East vs west: Sydney’s social divide during the pandemic.
Reports Jordan Baker and Amelia McGuire for the Sydney Morning Herald.
Commentators said resentment over lockdowns was not a major factor in most of the region’s federal election results, although Labor’s Kristina Keneally, who ran for Fowler in the Liverpool area, said lockdown anger cost her the seat. But any residual anger is more likely to be directed at the state government, which goes to an election next March. Asfour says the different rules revived the sense of east versus west. He predicts the government will be punished at the ballot box, despite its targeted spending on western Sydney and the distance from old decisions created by a new premier.
“Do you think the people being crash tackled to the ground and handcuffed for not wearing masks will forget?” he says. “Or what about the mourners waiting in their cars at Rookwood cemetery who were arrested by police? I believe the community made their position clear at the time but, having said that, they won’t be forgetting what happened to them in a hurry.”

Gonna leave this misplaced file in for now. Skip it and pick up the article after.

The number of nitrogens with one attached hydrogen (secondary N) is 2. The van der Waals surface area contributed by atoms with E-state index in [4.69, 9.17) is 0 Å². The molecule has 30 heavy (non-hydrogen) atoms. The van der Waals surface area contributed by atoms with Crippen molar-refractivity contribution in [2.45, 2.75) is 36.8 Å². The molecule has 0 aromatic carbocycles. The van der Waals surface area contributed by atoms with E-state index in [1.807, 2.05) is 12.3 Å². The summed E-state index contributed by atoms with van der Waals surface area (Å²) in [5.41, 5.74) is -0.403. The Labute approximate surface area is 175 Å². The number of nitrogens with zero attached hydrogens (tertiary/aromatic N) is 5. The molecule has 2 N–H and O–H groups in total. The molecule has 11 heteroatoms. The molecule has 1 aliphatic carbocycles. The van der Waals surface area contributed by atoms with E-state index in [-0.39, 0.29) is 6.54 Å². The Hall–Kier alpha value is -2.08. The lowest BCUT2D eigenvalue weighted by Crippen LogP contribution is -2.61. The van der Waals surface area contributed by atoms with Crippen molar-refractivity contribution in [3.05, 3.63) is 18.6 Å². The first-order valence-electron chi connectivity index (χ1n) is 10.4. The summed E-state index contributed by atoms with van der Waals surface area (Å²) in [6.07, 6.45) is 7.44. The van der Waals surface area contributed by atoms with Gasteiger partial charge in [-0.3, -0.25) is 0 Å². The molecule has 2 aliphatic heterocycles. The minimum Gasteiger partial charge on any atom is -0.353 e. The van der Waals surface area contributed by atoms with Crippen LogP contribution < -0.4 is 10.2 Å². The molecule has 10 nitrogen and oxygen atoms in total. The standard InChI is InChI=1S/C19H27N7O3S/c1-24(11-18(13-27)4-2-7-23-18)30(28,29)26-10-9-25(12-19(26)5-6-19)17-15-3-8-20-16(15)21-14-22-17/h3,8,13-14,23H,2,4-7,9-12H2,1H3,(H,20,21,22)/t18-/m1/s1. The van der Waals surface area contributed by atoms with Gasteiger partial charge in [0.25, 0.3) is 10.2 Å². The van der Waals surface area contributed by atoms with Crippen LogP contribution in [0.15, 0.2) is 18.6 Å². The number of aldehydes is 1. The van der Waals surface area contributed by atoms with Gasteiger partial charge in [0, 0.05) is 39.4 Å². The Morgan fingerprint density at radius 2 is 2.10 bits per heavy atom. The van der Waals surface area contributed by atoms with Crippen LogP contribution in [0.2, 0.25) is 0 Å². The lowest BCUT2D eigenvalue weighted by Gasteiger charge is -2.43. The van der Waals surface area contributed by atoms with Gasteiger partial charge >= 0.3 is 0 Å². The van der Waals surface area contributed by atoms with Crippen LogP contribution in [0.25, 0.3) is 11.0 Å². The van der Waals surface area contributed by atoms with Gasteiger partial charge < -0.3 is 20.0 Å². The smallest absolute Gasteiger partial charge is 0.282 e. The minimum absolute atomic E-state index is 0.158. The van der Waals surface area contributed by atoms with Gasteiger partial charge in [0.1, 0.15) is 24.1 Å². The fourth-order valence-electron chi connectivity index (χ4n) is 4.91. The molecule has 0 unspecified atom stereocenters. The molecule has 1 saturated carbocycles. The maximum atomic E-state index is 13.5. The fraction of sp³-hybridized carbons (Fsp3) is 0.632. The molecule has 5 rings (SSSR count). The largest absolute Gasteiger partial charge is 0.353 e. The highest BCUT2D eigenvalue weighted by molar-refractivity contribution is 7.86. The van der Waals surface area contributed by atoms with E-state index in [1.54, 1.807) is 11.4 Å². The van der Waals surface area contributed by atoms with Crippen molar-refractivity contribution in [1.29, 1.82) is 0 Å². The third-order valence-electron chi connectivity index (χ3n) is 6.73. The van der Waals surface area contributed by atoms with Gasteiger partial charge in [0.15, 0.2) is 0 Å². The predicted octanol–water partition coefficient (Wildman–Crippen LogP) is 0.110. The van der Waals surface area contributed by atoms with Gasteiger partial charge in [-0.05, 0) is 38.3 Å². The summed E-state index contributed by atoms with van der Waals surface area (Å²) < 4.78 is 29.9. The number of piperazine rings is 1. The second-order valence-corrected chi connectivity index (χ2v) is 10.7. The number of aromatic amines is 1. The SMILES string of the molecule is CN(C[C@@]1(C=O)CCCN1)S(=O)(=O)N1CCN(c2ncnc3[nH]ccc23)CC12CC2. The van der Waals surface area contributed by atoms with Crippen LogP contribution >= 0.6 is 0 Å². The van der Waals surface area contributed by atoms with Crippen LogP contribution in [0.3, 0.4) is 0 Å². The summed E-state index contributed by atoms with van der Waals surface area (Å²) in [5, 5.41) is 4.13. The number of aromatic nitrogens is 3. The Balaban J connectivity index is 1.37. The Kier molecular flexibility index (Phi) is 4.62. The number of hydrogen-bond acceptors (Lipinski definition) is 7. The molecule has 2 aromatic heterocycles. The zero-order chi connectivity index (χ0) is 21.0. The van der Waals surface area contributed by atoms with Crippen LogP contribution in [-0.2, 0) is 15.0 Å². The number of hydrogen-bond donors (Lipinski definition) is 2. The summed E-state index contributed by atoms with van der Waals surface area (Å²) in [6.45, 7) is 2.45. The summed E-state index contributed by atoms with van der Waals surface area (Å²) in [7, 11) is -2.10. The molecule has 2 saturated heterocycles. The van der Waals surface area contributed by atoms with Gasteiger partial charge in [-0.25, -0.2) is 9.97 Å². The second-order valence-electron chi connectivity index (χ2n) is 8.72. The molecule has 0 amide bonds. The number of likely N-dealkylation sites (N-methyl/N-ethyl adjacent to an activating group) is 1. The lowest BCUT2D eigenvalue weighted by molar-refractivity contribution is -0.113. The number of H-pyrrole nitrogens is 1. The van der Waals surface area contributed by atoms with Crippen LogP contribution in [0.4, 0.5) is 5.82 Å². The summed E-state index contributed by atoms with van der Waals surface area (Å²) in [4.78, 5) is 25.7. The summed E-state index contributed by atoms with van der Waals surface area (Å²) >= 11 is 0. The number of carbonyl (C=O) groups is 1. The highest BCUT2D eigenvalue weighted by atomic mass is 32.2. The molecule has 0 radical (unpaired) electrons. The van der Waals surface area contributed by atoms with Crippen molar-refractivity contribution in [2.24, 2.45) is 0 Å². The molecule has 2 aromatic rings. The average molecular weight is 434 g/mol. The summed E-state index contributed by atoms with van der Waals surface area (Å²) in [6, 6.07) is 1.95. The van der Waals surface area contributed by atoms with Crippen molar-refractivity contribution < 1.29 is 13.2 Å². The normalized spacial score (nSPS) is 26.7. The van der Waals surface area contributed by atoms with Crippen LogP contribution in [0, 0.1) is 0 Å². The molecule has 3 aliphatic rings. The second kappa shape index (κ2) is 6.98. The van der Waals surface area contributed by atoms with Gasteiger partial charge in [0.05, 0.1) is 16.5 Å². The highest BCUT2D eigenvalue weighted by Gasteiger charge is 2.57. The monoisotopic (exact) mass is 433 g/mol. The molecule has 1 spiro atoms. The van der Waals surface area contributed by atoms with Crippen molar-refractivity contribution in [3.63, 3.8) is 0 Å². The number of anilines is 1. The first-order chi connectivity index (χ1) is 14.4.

For one group, COVID-19 restrictions remain alive, a distressing issue. Of the 61,500 fines relating to a breach of a public health order – including 1600 issued to children – the Redfern Legal Centre estimates about three quarters were not paid. Many who received them believed them to be invalid. “Because the orders changed so much, sometimes twice in a day, it was very difficult for those administrating law and issuing the fines to keep up,” says senior solicitor Sam Lee.
The hardest-hit areas were disadvantaged ones. Walgett, a rural town with a high Aboriginal population, had the highest number of offences per capita. In Sydney, it was Mount Druitt. Fines get more expensive when they are not paid. Now, many are proceeding to the enforcement order stage, which can result in the suspension of drivers’ licences, car registrations cancelled, or wages being garnished. “I have people on the phone who are in tears,” says Lee. “And they may have not been in breach of the law at all because it was so badly administered.”
One woman, who wants to remain anonymous, let her daughter’s friend take shelter in her house while she waited for her mother after rain interrupted their bushwalk last August. One of her daughter’s friends told her police officer mother, and the next thing the woman knew, there were officers at her door giving her a $1000 fine. “It was a real betrayal,” she said. She lodged an appeal but did not hear back. Recently, her licence was suspended. Now she can’t drive her sick father to his medical appointments.
Read the full article here. (25 June 2022, Sydney Morning Herald)
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